In images 3(a) and 3(b), where the light is coming from almost directly above,  there is shadow in the lower areas of the subject but, as one would expect, the shadow is deeper and more extensive in 3(a) where the light source is directly above when compared with 3(b) where the light direction is slightly from the front.  It is possible that there is some reflection of light from the slightly shiny surface of the base on which the shell sits which could reduce the depth of the shadow in both cases.  Also in both cases the light from above shines through the shell opening and lights up the shell wall showing the thicker and thinner banded nature of the structure in an attractive way.  More light passes through the shell wall when the light source is directly above as one would expect.  In both cases much detail is lost in the upper surface of the shell where the light strikes it directly although there is attractive soft detailing of the interior of the shell where the light is more refracted.

Shots taken with the light from the side – Images 1 (a), 1 (c) 1 (e), 2 (a), and 2 (c).

Level light from the side provides glancing lateral light which creates shadows where it hits irregularities and overall contrast across the image.  This is clearly demonstrated when one compares image 1 (a) and image 1 (b) which is lit from in front.

The effect becomes more complicated when, as in image 2 (a),  the subject is lit from the side but with the light source at a higher level so that the direction of the light is partially lateral and partially dorso-ventral. In this case, the definition of surface and structural irregularities is picked out by shadow across almost the whole object whereas in image 2 (b) where the light source is again at a higher level but at the front, where the dorso-ventral light strikes the lower half obliquely creating shadow and definition, there is little definition and contrast in the upper areas where the light strikes directly.

Where the light source is off to the right side but behind the subject the effect is different.  In image 1 (c) where the light source is on the same level as the subject, the only brightly lit part of the shell is the upper edge while most of the rest is in shadow or is lit only by reflected light or light actually passing through the shell wall.  The interior of the shell is attractively lit by light transmitted through the shell and there is considerable detail visible in the exterior of the shell presumably from reflected light.  Where the light source is from the left as in image 1 (e) the effect is very different again. Here most of the shell is in silhouette, the only light coming through the wall.  Unlike in image 1 (c) very little manages to get round to light any other areas and I suspect that this is because the light source is further behind the subject in this case.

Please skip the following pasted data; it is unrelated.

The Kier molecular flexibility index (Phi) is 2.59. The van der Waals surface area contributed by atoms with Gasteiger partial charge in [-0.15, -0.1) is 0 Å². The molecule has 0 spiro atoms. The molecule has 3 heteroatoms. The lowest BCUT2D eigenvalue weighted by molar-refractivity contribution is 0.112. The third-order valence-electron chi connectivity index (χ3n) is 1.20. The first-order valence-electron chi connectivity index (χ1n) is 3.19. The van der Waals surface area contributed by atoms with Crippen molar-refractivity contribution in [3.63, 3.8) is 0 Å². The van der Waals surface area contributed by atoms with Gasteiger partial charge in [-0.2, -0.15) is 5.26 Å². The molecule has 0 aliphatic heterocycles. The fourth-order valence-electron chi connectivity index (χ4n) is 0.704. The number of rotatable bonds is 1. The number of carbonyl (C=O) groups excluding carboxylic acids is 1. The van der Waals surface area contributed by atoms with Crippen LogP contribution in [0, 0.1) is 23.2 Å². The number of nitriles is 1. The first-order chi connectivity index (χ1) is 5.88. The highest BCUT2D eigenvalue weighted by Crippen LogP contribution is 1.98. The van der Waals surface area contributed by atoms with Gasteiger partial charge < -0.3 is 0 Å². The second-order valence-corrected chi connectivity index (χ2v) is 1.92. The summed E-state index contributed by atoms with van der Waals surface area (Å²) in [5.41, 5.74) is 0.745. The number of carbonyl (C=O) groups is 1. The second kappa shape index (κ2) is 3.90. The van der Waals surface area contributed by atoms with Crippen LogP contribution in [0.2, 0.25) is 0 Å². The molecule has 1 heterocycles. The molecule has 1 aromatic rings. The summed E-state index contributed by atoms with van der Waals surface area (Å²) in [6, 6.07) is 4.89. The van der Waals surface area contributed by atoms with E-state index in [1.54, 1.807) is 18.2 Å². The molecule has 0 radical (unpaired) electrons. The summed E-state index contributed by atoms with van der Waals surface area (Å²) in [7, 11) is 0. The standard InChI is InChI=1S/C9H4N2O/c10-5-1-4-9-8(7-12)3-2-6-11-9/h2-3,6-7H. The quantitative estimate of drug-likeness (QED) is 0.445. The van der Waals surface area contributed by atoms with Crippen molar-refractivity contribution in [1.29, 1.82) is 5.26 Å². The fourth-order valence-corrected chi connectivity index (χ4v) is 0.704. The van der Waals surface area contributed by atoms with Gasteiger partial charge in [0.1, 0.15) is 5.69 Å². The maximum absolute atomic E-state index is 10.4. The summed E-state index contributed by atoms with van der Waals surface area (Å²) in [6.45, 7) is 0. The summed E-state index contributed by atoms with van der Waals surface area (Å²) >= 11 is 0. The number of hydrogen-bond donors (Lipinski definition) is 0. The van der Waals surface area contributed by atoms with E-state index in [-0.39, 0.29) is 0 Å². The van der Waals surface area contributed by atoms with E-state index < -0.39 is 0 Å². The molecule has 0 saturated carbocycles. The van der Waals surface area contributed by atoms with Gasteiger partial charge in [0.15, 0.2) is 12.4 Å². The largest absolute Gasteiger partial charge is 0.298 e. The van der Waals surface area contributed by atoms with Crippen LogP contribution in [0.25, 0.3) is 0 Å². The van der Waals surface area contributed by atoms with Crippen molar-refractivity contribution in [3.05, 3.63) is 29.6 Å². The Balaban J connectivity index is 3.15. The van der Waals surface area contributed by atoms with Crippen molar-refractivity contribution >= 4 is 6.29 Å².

Where the light source is raised to 45 degrees on the right side as in image 2 (c), the light illuminates the top of the shell in a most attractive way whilst also shining through the shell to illuminate the interior.  The contrast creates a very pleasing image.  The higher angle of the light source also illuminates the base on which the shell stands adding additional interest and creating a dark reflection below that seems to be supporting the shell.  This is one of my favourite of all these images.

Shots taken with the light behind  the subject –  Images 1 (d), 2 (d) and 3 (c).

As would be expected, image 1 (d) with the light source directly behind and on the same level as the subject is a silhouette with no light leaking round to illuminate the front face at all except where some is shining through the rear wall of the shell to light the interior.  This is by far the darkest and most contrasty image of all this set and shows the general outline shape more clearly than any of the other images.

Although again lit from the back, image 2 (d) is very different because the light source was at a higher level and some light was able to leak round to the front face at the top and into the hollow cavity of the shell.  As with all the shots taken from behind the subject, the angle of the light hitting the top of the supporting base is such that it is reflected towards the camera giving a different feel to the image than with light sources from the side, the front or directly above.

With the light above the subject but slightly behind, the shell is fairly evenly lit throughout much of its surface similar to the shot taken with the light from directly above suggesting that significant amount of light was bleeding round the subject or being reflected from the base.